Governor signs eviction moratorium extension in California

Gov. Gavin Newsom on Friday signed an eviction moratorium extension -- the state’s first major attempt to clear unpaid rents that have piled up during the pandemic as millions of people lost their jobs because of government-ordered business closures.

The moratorium, which would have expired Sunday, is now good through June 30. If it expired, tenants' rights groups said countless renters could have been out on the streets. 

"We're definitely talking about several millions of people," said Lupe Arreola, executive director of the statewide advocacy organization Tenants Together. "About 25% of tenants were paying over 50% of their income in rent pre-pandemic." 

At a virtual news conference on Friday, President Pro Tem Sen. Toni Atkins said she was glad that legislators were able to "deliver a lifeline" to renters last year.

"This year, we knew if we didn't act, that lifeline would slip through our fingers and more Californians would suffer," she said. 

In addition, California legislators also agreed to use $2.6 billion in federal stimulus money to pay off up to 80% of some tenants’ unpaid rent — but only if landlords agree to forgive the rest of their debt.

A mother named Graciella also spoke Friday about how she and her family all got COVID. Her landlord allows them to live in their home without pay. 

"I get so excited. I get so happy. I want to say thank you. For my family to keep going," she said. 

But the move is risky because of two big unknowns: Is $2.6 billion enough to cover all of the unpaid rent in the state, and how many landlords will take the deal?

No one knows for sure how much unpaid rent is in California, the nation’s most populous state with nearly 40 million people. Estimates range from a high of $3.6 billion by the advocacy group Housing NOW! California to a low of $400 million by the nonpartisan Legislative Analyst’s Office.

Last year, Newsom signed a law that banned tenants from being evicted for not paying their rent during the coronavirus, but only if they paid at least 25% of what they owed after Sept. 1. The move prevented what many feared would be an "eviction tsunami," but still required tenants to repay their debts, empowering landlords to take them to court to recoup their money.

Newsom officials say California is so far the only state using federal stimulus dollars to entice landlords to forgive the debt.

The legislation goes beyond protections enacted in New York last month that freeze evictions and certain foreclosures for two months, or until May 1 for renters who assert that they’ve faced hardship from the coronavirus pandemic.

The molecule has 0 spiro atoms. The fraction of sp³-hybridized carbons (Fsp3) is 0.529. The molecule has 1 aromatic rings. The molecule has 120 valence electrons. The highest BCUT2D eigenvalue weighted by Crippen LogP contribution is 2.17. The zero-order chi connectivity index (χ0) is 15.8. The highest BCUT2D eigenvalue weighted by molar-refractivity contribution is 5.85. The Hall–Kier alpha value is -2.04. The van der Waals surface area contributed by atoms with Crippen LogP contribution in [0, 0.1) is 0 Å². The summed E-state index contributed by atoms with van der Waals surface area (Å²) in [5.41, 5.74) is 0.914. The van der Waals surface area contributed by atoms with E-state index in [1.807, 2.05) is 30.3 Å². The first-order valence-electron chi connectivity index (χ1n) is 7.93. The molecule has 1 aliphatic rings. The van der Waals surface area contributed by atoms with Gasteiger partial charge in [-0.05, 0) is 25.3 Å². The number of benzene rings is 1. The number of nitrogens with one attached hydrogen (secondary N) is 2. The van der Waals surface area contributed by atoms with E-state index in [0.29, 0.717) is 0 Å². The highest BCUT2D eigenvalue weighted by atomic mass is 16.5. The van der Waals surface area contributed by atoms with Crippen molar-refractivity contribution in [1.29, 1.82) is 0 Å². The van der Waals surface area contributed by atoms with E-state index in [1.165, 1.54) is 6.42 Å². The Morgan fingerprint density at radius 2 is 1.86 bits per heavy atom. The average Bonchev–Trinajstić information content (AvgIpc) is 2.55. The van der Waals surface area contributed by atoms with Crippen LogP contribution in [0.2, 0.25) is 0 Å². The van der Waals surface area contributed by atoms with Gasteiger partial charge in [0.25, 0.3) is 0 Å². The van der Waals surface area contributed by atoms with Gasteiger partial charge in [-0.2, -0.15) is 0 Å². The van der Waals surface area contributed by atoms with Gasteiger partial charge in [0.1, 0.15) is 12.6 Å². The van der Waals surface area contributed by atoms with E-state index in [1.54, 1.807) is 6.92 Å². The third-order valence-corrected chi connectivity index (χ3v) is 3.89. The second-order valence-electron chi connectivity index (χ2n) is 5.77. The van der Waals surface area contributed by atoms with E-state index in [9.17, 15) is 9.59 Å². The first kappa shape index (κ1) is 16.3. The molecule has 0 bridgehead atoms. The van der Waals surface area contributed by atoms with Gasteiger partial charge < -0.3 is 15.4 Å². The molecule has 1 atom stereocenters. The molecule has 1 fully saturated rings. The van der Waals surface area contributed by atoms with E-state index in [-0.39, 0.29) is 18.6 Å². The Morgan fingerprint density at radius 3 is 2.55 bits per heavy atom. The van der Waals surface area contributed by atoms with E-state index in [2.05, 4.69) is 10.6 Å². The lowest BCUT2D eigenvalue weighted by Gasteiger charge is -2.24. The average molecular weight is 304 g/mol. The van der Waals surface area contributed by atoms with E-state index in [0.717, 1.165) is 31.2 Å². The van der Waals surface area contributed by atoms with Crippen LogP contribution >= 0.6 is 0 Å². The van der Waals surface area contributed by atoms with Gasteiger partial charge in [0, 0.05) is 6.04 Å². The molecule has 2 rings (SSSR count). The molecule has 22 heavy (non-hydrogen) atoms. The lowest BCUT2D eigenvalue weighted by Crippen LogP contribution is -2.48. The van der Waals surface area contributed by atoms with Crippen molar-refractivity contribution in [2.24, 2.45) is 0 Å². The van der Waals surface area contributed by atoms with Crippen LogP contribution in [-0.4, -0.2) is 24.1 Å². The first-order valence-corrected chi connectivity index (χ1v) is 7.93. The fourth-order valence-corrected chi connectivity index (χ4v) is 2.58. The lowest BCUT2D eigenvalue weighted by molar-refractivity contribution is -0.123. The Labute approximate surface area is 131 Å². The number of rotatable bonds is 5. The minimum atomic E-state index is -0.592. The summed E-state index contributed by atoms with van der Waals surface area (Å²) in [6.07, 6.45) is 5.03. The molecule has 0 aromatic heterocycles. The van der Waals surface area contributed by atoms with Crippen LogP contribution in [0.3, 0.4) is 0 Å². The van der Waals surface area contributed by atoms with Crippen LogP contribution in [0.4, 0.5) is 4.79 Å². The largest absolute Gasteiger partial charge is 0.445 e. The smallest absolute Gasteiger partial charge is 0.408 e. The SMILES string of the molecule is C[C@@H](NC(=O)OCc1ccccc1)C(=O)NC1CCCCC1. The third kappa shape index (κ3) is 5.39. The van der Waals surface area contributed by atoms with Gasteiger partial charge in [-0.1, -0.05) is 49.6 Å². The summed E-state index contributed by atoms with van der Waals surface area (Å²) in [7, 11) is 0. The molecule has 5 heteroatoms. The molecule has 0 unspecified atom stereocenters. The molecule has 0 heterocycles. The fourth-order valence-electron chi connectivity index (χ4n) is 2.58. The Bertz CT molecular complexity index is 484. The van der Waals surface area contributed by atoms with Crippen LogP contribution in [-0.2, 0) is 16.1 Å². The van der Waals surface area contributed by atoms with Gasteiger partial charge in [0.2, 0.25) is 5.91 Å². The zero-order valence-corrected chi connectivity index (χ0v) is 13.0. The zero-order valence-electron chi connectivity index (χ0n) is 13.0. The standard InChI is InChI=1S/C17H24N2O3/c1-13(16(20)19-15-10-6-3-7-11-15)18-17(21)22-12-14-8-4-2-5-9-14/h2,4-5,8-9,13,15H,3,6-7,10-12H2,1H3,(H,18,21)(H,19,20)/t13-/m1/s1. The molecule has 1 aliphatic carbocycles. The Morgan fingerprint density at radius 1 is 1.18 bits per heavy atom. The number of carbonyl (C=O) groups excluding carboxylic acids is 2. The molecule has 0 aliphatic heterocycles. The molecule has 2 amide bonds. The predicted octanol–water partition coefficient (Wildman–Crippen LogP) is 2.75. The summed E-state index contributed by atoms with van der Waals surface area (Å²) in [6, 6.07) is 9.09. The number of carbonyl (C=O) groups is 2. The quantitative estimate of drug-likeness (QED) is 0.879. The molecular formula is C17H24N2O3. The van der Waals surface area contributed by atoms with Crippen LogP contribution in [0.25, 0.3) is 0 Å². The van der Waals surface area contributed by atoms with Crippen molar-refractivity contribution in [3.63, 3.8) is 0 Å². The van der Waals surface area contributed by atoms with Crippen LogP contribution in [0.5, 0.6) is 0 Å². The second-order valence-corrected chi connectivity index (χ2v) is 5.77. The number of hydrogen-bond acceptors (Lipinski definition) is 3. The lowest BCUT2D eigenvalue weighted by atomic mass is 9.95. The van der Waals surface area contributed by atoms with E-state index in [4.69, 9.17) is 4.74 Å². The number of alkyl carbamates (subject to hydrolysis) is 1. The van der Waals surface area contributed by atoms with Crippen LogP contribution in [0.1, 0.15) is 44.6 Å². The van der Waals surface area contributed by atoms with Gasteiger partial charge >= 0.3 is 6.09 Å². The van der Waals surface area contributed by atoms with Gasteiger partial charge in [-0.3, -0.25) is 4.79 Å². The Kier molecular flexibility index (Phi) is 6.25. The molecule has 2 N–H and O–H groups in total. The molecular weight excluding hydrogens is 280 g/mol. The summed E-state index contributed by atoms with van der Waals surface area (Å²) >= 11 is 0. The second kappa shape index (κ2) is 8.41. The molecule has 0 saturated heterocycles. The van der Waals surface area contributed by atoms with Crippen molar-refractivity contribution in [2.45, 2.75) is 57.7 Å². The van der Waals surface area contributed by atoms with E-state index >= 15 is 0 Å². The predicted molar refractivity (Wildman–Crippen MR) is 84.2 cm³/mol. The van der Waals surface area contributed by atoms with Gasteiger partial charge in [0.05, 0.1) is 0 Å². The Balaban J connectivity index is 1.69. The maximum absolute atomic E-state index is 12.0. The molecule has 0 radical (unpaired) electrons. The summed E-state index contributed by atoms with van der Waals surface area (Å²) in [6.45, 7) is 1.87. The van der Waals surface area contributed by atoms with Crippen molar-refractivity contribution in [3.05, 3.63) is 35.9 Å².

Some housing advocacy groups worry California’s legislation gives too much power to landlords. If landlords refuse the deal, the law would only pay off 25% of the tenants’ debt — enough to ensure they could not be evicted.

That is "a troubling power imbalance," said Democratic Assemblyman David Chiu, among many objecting to that provision.

"This is not a perfect deal," Chiu, who heads the Assembly housing committee, said as he and Democratic Assembly Speaker Anthony Rendon noted lawmakers must do more to fill the gaps before the new protections expire in June. Yet "at this deadliest of moments in the pandemic, we can’t have tenants pushed out into the streets," with the current protections set to expire this weekend.

The legislation had rare bipartisan support, passing 71-1 in the 80-member Assembly and 34-0 in the 40-member Senate with some Republicans not voting.

"This isn’t perfect...but we are in a desperate time right now," said Assemblyman Devon Mathis, though he and other Republicans said they remain concerned that there will be bureaucratic complications over administering the program.

"We ask Gov. Newsom to please not screw this one up too," Mathis said, referencing ongoing delays and billions of dollars in fraud in allocating pandemic unemployment benefits.

Several lawmakers warned that disadvantaged communities could be left behind, though Democratic Sen. Dave Cortese said the measure requires setting up a statewide multilingual call-center in part to help landlords and tenants who lack internet access.

The federal money includes $1.5 billion sent to the state and another $1.1 billion sent to some cities and counties.

The money could also be used to pay for unpaid utility bills. A survey by the State Water Resources Control Board found 1.6 residential water customers, or 12% of all households, have unpaid bills amounting to $1 billion.

Associated Press reporters Adam Beam and Don Thompson contributed to this report.